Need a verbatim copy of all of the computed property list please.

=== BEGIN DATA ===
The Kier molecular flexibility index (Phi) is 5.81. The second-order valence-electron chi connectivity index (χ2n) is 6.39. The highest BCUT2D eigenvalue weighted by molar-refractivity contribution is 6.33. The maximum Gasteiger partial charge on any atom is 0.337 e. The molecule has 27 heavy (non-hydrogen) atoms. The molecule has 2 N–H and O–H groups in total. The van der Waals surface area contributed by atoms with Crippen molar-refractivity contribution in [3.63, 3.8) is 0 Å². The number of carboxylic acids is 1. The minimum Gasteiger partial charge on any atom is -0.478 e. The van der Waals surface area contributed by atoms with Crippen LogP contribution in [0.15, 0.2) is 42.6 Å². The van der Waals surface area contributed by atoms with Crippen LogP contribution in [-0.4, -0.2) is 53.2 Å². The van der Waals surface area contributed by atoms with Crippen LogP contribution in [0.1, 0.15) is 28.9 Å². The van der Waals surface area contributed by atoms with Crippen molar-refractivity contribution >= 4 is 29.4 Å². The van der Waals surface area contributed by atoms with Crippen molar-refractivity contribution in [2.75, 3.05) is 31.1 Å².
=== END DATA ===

The Kier molecular flexibility index (Phi) is 5.81. The second-order valence-electron chi connectivity index (χ2n) is 6.39. The highest BCUT2D eigenvalue weighted by molar-refractivity contribution is 6.33. The maximum Gasteiger partial charge on any atom is 0.337 e. The molecule has 27 heavy (non-hydrogen) atoms. The molecule has 2 N–H and O–H groups in total. The van der Waals surface area contributed by atoms with Crippen molar-refractivity contribution in [3.63, 3.8) is 0 Å². The number of carboxylic acids is 1. The minimum Gasteiger partial charge on any atom is -0.478 e. The van der Waals surface area contributed by atoms with Crippen LogP contribution in [0.15, 0.2) is 42.6 Å². The van der Waals surface area contributed by atoms with Crippen LogP contribution in [-0.4, -0.2) is 53.2 Å². The van der Waals surface area contributed by atoms with Crippen LogP contribution in [0.1, 0.15) is 28.9 Å². The van der Waals surface area contributed by atoms with Crippen molar-refractivity contribution >= 4 is 29.4 Å². The van der Waals surface area contributed by atoms with Crippen molar-refractivity contribution in [2.75, 3.05) is 31.1 Å².